History of Enzyme Chemistry

Abstract

Enzymes have been recognized as the catalysts necessary for all physiological processes since the end of the nineteenth century. Before then their study was complicated by arguments over vitalism, which only subsided after Buchner showed that a cell‐free extract from yeast could carry out alcoholic fermentation. This led to the flowering of studies of metabolism, and with it a corresponding increase in studies of enzyme catalysis, which were no longer mainly limited to extracellular enzymes such as pepsin. The groundwork for kinetic studies was laid by Henri and by Michaelis and Menten, and understanding of enzyme catalysis was later strengthened when Sumner demonstrated that enzymes could be crystallized. The principal features of three‐dimensional structure became known by the 1950s, by which time hundreds of enzymes had been characterized, making it necessary to create a rational classification of reactions catalysed, the basis of the modern EC system.

Key Concepts:

  • Nearly all physiological processes are catalysed by proteins known as enzymes.

  • A few reactions are catalysed by non‐protein enzymes based on RNA.

  • Enzymes are highly specific, with all apart from degradative enzymes extremely restrictive in the reactions they catalyse.

  • Most enzymes are similar in amino acid sequence to their homologues in other species even between organisms that are phylogenetically very different.

  • Enzyme catalysis was initially studied primarily by kinetic measurements, but is now based also on three‐dimensional structural information derived from crystallography or NMR.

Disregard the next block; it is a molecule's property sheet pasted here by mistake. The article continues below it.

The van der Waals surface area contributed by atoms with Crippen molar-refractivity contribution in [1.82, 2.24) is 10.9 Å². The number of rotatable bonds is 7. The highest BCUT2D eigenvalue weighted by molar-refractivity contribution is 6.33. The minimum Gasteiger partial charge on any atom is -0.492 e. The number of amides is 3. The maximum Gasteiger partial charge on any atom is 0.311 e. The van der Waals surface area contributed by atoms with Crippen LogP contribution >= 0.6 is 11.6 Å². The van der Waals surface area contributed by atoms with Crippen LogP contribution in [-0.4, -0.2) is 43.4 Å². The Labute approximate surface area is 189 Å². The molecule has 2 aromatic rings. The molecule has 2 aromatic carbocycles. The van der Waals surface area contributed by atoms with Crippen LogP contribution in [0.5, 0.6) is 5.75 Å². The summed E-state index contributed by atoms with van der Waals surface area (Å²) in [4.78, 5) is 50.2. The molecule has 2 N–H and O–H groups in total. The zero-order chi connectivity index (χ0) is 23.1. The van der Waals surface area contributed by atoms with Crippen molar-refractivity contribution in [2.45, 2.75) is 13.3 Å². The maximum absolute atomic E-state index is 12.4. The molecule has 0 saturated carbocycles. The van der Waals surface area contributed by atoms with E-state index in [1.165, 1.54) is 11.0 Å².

Keywords: enzymes; vitalism; ferments; catalysis; proteins

Figure 1.

Polarimeter of the type used in early studies of invertase.

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References

Anonymous (but known to be Wöhler F and Liebig J) (1839) Das enträthseltre Geheimniss der geistigen Gährung. Annalen der Pharmacie 29: 100–104.

Blake CC, Koenig DF, Mair GA et al. (1967) Structure of hen egg‐white lysozyme. A three‐dimensional Fourier synthesis at 2 Angstrom resolution. Nature 206(986): 757–761.

Buchner E (1897) Alkoholische Gährung ohne Hefezellen. Berichte der Deutschen Chemischen Gesellschaft 30: 117–124.

Kluyver AJ (1926) Über die Nichtexistenz einiger Fermente. Hoppe‐Seyler's Zeitschrift für Physiologische Chemie 158: 111–112.

Knowles JR (1991) Enzyme catalysis: not different, just better. Nature 350(6314): 121–124.

Kühne W (1877) Über das Verhalten verschiedener organisirter und sog. ungeformter Fermente. Verhandlungen des naturhistorisch‐medicinischen Vereins zu Heidelberg. ( Neue Folge) 1: 190–193.

Michaelis L and Menten ML (1913) Kinetik der Invertinwirkung. Biochemisches Zeitschrift 49: 333–369.

Pasteur L (1879) Quatrième réponse à M. Berthelot. Comptes Rendus de l'Académie des Sciences 88: 255–261.

Pauling L, Corey RB and Branson HR (1951) The structure of poteins: two hydrogen‐bonded helical configurations of the polypeptide chain. Proceedings of the National Academy of Sciences 37(4): 205–211.

Snell EE and di Mari SJ (1970) Schiff base intermediates in enzyme catalysis. In: Boyer PD (ed.) The Enzymes, 3rd edn, pp. 335–370. New York: Academic Press.

Further Reading

Friedmann HC (1997) From Friedrich Wöhler's urine to Eduard Buchner's alcohol. In: Cornish‐Bowden A (ed.) New Beer in an Old Bottle. Valencia, Spain: Universitat de València.

Fruton JS (1999) Proteins, Enzymes, Genes: The Interplay of Chemistry and Biology. New Heavan, CN: Yale University Press.

Tanford C and Reynolds J (2001) Nature's Robots: a History of Proteins. Oxford: Oxford University Press.

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How to Cite close
Cornish‐Bowden, Athel(May 2011) History of Enzyme Chemistry. In: eLS. John Wiley & Sons Ltd, Chichester. http://www.els.net [doi: 10.1002/9780470015902.a0003466]